I was looking for some information about the legal and ethical duties of everyone involved in prescription medicines and found this document:
GPC - General Practitioners Committee
Prescribing in General Practice
Or, in short form:
It refers to many of the issues that have arisen here on HU/TUK.
Drug switching would appear to include changing a patient from T3 to T4. Which can ONLY be done in the patient's best interests. So how come we have seen so many stories of patients being denied T3 and effectively forcibly switched when it has been purely a funding issue?
The GPC is aware that in some areas practices are being encouraged by their PCO to switch patients from one drug to a less expensive drug. The prescriber must assess each patient individually when taking the decision to change a patient’s medication. Any changes must be made in the patient’s best interests and must be fully explained to the patient.
We have also seen quite a number of cases where an endo has prescribed something (T3 or even desiccated thyroid) but the GP has refused to prescribe it. Clearly it is the duty of the GP to refer back to the specialist. And absolutely NOT to point blank refuse the patient without doing so.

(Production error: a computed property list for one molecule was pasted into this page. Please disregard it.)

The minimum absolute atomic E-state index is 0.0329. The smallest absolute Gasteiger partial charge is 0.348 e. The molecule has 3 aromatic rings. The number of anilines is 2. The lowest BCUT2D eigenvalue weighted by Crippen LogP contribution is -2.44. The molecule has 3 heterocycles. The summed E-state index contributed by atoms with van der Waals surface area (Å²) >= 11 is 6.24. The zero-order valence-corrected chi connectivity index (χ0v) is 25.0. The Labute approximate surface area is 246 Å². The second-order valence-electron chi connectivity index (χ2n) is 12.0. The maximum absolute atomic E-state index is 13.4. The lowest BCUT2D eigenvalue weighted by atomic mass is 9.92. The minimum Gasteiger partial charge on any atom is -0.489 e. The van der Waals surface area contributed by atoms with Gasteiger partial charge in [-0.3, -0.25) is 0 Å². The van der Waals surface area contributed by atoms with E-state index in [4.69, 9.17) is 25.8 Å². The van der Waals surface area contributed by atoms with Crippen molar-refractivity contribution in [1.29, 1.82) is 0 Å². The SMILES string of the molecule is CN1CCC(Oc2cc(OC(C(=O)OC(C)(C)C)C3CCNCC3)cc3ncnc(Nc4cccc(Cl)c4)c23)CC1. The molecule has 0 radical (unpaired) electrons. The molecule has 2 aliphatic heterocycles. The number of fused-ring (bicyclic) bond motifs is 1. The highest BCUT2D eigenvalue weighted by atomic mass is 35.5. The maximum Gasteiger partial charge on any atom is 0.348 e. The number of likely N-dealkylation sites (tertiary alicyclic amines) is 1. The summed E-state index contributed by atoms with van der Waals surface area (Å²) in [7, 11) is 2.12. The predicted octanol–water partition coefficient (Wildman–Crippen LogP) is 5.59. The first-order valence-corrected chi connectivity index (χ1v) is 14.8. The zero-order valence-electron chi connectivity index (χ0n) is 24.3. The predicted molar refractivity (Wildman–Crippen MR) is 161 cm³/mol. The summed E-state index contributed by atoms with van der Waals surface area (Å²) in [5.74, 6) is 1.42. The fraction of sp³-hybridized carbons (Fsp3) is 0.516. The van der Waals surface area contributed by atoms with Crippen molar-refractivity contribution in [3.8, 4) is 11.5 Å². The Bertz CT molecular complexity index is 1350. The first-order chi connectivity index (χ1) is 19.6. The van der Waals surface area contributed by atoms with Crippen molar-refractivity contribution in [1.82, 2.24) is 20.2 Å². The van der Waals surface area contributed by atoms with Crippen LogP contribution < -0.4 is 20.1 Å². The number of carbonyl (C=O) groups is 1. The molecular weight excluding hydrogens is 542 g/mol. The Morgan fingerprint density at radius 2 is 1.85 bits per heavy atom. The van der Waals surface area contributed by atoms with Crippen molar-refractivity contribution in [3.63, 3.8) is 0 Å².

When a non-GP prescriber initiates a new drug they accept responsibility for that prescription, but they usually have no method of reissuing repeats and that responsibility invariably falls on GPs. When faced with a request from the patient for a repeat prescription, GPs should review the patient and set up a repeat prescription if appropriate or refer the patient back to initial prescriber.
Good working practice would advise that anything prescribed for long term prescription should be notified to those likely to continue the medication (i.e. the GP). The responsibility for checking interactions remains with the prescriber who should take a full drug history if they do not have access to the main clinical record.
And this old chestnut. In the example they even mention thyroxine specifically as being suitable for 6 month prescribing!
• Is there a standard prescription interval?
Doctors provide prescriptions for intervals that they feel are clinically appropriate, taking into account such factors as possible reactions, a possible need for a change in prescription and consequent waste of NHS resources, patient compliance, and any necessary monitoring. Sometimes a doctor may give six or even twelve months supply on one prescription (for example the contraceptive pill, or thyroxine with a regular review in surgery once the patient is safely stabilised). This is cost-effective and patients often prefer it. A recent report on prescribing durations recognise that blanket instructions to only give 28 days supply are associated with significant increases in dispensing and other transaction costs, together with reductions in compliance in previously stable patients, and an increase in dissatisfaction amongst patients because of travel costs and time to obtain regular medicines. It can also place significant and unnecessary workload on the doctor and surgery staff.
I do wonder how many GPs have even read this document? Or followed the links from it?